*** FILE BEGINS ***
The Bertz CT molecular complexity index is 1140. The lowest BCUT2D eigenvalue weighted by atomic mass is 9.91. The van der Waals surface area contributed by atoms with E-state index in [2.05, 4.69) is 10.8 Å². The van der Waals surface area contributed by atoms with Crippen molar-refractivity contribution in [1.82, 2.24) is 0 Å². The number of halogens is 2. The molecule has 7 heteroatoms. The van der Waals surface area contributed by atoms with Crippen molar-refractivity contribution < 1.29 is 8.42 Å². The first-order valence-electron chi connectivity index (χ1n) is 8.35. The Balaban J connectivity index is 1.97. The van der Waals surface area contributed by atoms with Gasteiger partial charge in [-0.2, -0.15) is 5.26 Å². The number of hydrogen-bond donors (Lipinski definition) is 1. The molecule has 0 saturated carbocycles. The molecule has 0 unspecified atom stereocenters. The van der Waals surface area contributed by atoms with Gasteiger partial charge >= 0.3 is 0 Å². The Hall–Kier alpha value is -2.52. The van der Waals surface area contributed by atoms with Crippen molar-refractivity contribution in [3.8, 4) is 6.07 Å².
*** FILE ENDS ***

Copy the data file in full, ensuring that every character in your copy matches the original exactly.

The Bertz CT molecular complexity index is 1140. The lowest BCUT2D eigenvalue weighted by atomic mass is 9.91. The van der Waals surface area contributed by atoms with E-state index in [2.05, 4.69) is 10.8 Å². The van der Waals surface area contributed by atoms with Crippen molar-refractivity contribution in [1.82, 2.24) is 0 Å². The number of halogens is 2. The molecule has 7 heteroatoms. The van der Waals surface area contributed by atoms with Crippen molar-refractivity contribution < 1.29 is 8.42 Å². The first-order valence-electron chi connectivity index (χ1n) is 8.35. The Balaban J connectivity index is 1.97. The van der Waals surface area contributed by atoms with Gasteiger partial charge in [-0.2, -0.15) is 5.26 Å². The number of hydrogen-bond donors (Lipinski definition) is 1. The molecule has 0 saturated carbocycles. The molecule has 0 unspecified atom stereocenters. The van der Waals surface area contributed by atoms with Gasteiger partial charge >= 0.3 is 0 Å². The Hall–Kier alpha value is -2.52. The van der Waals surface area contributed by atoms with Crippen molar-refractivity contribution in [3.8, 4) is 6.07 Å².